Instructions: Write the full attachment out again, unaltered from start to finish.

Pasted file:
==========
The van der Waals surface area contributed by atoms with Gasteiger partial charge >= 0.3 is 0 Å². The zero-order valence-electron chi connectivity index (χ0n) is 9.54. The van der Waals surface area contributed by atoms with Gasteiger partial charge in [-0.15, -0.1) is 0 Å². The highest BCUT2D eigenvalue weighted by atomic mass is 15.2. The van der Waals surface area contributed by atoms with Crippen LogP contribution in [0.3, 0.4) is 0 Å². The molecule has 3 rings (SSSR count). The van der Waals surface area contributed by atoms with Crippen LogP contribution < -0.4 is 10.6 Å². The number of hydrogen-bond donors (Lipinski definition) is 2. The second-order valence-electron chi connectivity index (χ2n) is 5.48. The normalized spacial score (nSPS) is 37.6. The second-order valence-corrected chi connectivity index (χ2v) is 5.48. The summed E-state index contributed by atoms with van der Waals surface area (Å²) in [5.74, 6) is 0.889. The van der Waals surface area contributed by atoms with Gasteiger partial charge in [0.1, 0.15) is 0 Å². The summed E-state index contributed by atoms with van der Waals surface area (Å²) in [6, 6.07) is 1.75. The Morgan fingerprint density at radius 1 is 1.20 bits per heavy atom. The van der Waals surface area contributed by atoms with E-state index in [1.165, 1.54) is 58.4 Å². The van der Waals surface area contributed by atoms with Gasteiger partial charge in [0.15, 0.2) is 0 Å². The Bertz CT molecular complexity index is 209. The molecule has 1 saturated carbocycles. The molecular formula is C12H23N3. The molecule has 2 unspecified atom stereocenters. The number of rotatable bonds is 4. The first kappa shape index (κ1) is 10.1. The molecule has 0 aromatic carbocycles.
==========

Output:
The van der Waals surface area contributed by atoms with Gasteiger partial charge >= 0.3 is 0 Å². The zero-order valence-electron chi connectivity index (χ0n) is 9.54. The van der Waals surface area contributed by atoms with Gasteiger partial charge in [-0.15, -0.1) is 0 Å². The highest BCUT2D eigenvalue weighted by atomic mass is 15.2. The van der Waals surface area contributed by atoms with Crippen LogP contribution in [0.3, 0.4) is 0 Å². The molecule has 3 rings (SSSR count). The van der Waals surface area contributed by atoms with Crippen LogP contribution < -0.4 is 10.6 Å². The number of hydrogen-bond donors (Lipinski definition) is 2. The second-order valence-electron chi connectivity index (χ2n) is 5.48. The normalized spacial score (nSPS) is 37.6. The second-order valence-corrected chi connectivity index (χ2v) is 5.48. The summed E-state index contributed by atoms with van der Waals surface area (Å²) in [5.74, 6) is 0.889. The van der Waals surface area contributed by atoms with Gasteiger partial charge in [0.1, 0.15) is 0 Å². The summed E-state index contributed by atoms with van der Waals surface area (Å²) in [6, 6.07) is 1.75. The Morgan fingerprint density at radius 1 is 1.20 bits per heavy atom. The van der Waals surface area contributed by atoms with E-state index in [1.165, 1.54) is 58.4 Å². The van der Waals surface area contributed by atoms with Gasteiger partial charge in [0.15, 0.2) is 0 Å². The Bertz CT molecular complexity index is 209. The molecule has 1 saturated carbocycles. The molecular formula is C12H23N3. The molecule has 2 unspecified atom stereocenters. The number of rotatable bonds is 4. The first kappa shape index (κ1) is 10.1. The molecule has 0 aromatic carbocycles.